By Shannan Buckley, Recruiting and Operations Specialist
No matter how strong your experience and background may be, if you can’t put it together in your resume, you’re going to have a very hard time landing a job interview. We review dozens of resumes every week, and have found that even the most experienced professionals can make a mistake on their resume. Here are a few of the most common types of errors:
- The wrong focus: Your resume should show why you are a good fit for the job you are applying for. This tends to trip up people who are applying for jobs with a different focus than their current role, career changers, and recent grads. If you do both recruiting and PD but are applying for a pure recruiting role, you need to make sure your recruiting experience pops. If you’re an attorney who wants to go into PD, you need to highlight training programs you’ve been involved with. If you’re a recent grad, make sure to focus on your most relevant internships and jobs, not the ones you liked the best. Colleges look for well-rounded applicants, but firms and companies want focus.
- Careless mistakes: Your resume not only demonstrates your experience, it demonstrates your ability to craft a document. We have seen qualified candidates have their resumes immediately rejected because of small mistakes, such as putting down the wrong end date for a position, or misspelling the name of their employer.
- Bad formatting: You need to put as much time into the presentation of your resume as you do with its content. That means ensuring clean, consistent formatting throughout. Misaligned bullet points, inconsistent spacing, or an overwhelming font can all make your resume look sloppy and unprofessional.
Sometimes when editing your own resume, it can be hard to know where to start. People often aren’t aware which mistakes they need to look out for. I’ve put together this comprehensive checklist to help you get your resume just right. It starts with the content and ends with the format, and is based on the most common resume mistakes we’ve seen. I encourage you to go through it and ask yourself each of these questions. If the answer to each question is “yes,” then your resume is ready to submit!
- Do you clearly demonstrate you have the necessary skills and experience for the job? Read the job description again and customize!
- Do your most important skills and experiences pop?
- If you are using the word “relevant” before a section, are the things you list actually relevant to the job you are applying for?
- If you include an objective, does it actually fit the job you are applying for? (You could also just delete this section.)
- Have you deleted your interests section? (These sections take up valuable space, have nothing to do with the job at hand, and can distract your interviewer. Delete it and fill that space with something more useful!)
- Do you have the correct dates listed for each job?
- Did you really do everything you say you did? (Recent grads, people can tell when you try too hard to puff up your work accomplishments!)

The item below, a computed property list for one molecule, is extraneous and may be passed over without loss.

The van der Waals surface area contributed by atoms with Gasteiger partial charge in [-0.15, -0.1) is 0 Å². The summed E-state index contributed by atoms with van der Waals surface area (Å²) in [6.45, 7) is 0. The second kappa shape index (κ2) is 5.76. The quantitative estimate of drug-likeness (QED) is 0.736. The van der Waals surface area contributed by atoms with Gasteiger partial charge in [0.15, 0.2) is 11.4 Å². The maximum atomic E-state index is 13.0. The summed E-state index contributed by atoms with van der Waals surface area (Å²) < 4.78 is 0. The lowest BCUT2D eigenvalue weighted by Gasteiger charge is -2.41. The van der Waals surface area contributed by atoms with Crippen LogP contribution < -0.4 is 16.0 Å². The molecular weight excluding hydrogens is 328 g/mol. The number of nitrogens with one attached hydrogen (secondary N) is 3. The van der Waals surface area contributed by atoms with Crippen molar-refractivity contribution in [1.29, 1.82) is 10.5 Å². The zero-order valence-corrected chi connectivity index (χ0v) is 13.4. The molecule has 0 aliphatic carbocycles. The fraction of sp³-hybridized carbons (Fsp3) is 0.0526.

- Do you specify which positions were temp/contact/internships? Contrary to what your instincts may be, this is actually helpful to you, as it quickly explains the reason for a short tenure.
- Will a hiring manager understand the terms and acronyms you use? This is especially important for people changing industries!
- Have you deleted any unnecessary links (i.e. a personal blog) or organizational affiliations (i.e. volunteer work with a controversial organization) that an employer might misinterpret or be put off by?
- Does your resume demonstrate your professionalism? Jokes and cutesy references do NOT belong on your resume!
- Are all your proper nouns capitalized and your common nouns lowercase?
- When you capitalize a word, do you do so consistently?
- Are all of the verbs for previous jobs in past tense? Sometimes people forget verbs in the middle of a bullet!
- Are you consistently using (or not using!) oxford commas? That’s the optional comma before “and” in a list.
- Have you checked for and deleted any excess spaces between words and sentences?
- Does every bullet point end with the same kind of punctuation?
- Have you googled and applied any grammatical rules you weren’t sure about?
- Is your font clean, professional-looking, and easy to read? If you aren’t sure what font to use, I highly recommend Garamond.
- Are your bullet points indented an equal amount, including bullets for different jobs?
- Do you use consistent line spacing between each job/section/bullet/etc.?
- Are you using the same format for each date listed, with the same sized dash each time, and with the same spacing on either side of the dash?
- Are you using fonts consistently between sections (i.e. putting all job titles in italics)?
- If you have two pages, does the break fall in a good place? Make sure there isn’t an extra line from a previous section hanging out at the top of your second page.
- Does it look right when you print it?